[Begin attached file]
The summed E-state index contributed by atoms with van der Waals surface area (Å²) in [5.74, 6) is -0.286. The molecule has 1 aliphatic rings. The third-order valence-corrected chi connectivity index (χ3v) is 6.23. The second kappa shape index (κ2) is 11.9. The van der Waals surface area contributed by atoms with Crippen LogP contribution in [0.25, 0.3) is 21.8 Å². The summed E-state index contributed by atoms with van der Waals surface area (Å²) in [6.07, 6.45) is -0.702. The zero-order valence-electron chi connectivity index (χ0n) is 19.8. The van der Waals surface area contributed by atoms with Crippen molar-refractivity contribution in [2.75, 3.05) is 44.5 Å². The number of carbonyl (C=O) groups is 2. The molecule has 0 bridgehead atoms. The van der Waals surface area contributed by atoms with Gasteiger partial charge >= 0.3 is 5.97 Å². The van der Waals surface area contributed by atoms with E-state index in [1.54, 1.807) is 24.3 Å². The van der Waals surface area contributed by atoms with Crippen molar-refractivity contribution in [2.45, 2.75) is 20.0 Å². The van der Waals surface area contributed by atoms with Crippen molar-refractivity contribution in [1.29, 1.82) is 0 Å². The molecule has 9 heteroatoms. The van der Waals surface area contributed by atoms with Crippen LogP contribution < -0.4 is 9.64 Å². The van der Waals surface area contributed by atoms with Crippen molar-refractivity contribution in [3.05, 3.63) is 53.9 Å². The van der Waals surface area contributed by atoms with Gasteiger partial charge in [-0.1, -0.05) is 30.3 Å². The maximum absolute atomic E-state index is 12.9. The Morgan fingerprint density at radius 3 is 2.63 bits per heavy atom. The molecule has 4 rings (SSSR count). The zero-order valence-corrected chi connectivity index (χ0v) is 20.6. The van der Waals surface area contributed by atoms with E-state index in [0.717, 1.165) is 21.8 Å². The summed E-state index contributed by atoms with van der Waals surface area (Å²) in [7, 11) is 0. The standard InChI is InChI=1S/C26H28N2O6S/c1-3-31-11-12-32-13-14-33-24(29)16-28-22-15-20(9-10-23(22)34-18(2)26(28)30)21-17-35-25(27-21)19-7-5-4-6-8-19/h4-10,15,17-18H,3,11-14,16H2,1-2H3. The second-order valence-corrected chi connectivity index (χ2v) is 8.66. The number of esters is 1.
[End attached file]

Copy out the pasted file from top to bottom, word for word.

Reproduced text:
The summed E-state index contributed by atoms with van der Waals surface area (Å²) in [5.74, 6) is -0.286. The molecule has 1 aliphatic rings. The third-order valence-corrected chi connectivity index (χ3v) is 6.23. The second kappa shape index (κ2) is 11.9. The van der Waals surface area contributed by atoms with Crippen LogP contribution in [0.25, 0.3) is 21.8 Å². The summed E-state index contributed by atoms with van der Waals surface area (Å²) in [6.07, 6.45) is -0.702. The zero-order valence-electron chi connectivity index (χ0n) is 19.8. The van der Waals surface area contributed by atoms with Crippen molar-refractivity contribution in [2.75, 3.05) is 44.5 Å². The number of carbonyl (C=O) groups is 2. The molecule has 0 bridgehead atoms. The van der Waals surface area contributed by atoms with Gasteiger partial charge >= 0.3 is 5.97 Å². The van der Waals surface area contributed by atoms with E-state index in [1.54, 1.807) is 24.3 Å². The van der Waals surface area contributed by atoms with Crippen molar-refractivity contribution in [2.45, 2.75) is 20.0 Å². The van der Waals surface area contributed by atoms with Crippen molar-refractivity contribution in [1.29, 1.82) is 0 Å². The molecule has 9 heteroatoms. The van der Waals surface area contributed by atoms with Crippen LogP contribution < -0.4 is 9.64 Å². The van der Waals surface area contributed by atoms with Crippen molar-refractivity contribution in [3.05, 3.63) is 53.9 Å². The van der Waals surface area contributed by atoms with Gasteiger partial charge in [-0.1, -0.05) is 30.3 Å². The maximum absolute atomic E-state index is 12.9. The Morgan fingerprint density at radius 3 is 2.63 bits per heavy atom. The molecule has 4 rings (SSSR count). The zero-order valence-corrected chi connectivity index (χ0v) is 20.6. The van der Waals surface area contributed by atoms with E-state index in [0.717, 1.165) is 21.8 Å². The summed E-state index contributed by atoms with van der Waals surface area (Å²) in [7, 11) is 0. The standard InChI is InChI=1S/C26H28N2O6S/c1-3-31-11-12-32-13-14-33-24(29)16-28-22-15-20(9-10-23(22)34-18(2)26(28)30)21-17-35-25(27-21)19-7-5-4-6-8-19/h4-10,15,17-18H,3,11-14,16H2,1-2H3. The second-order valence-corrected chi connectivity index (χ2v) is 8.66. The number of esters is 1.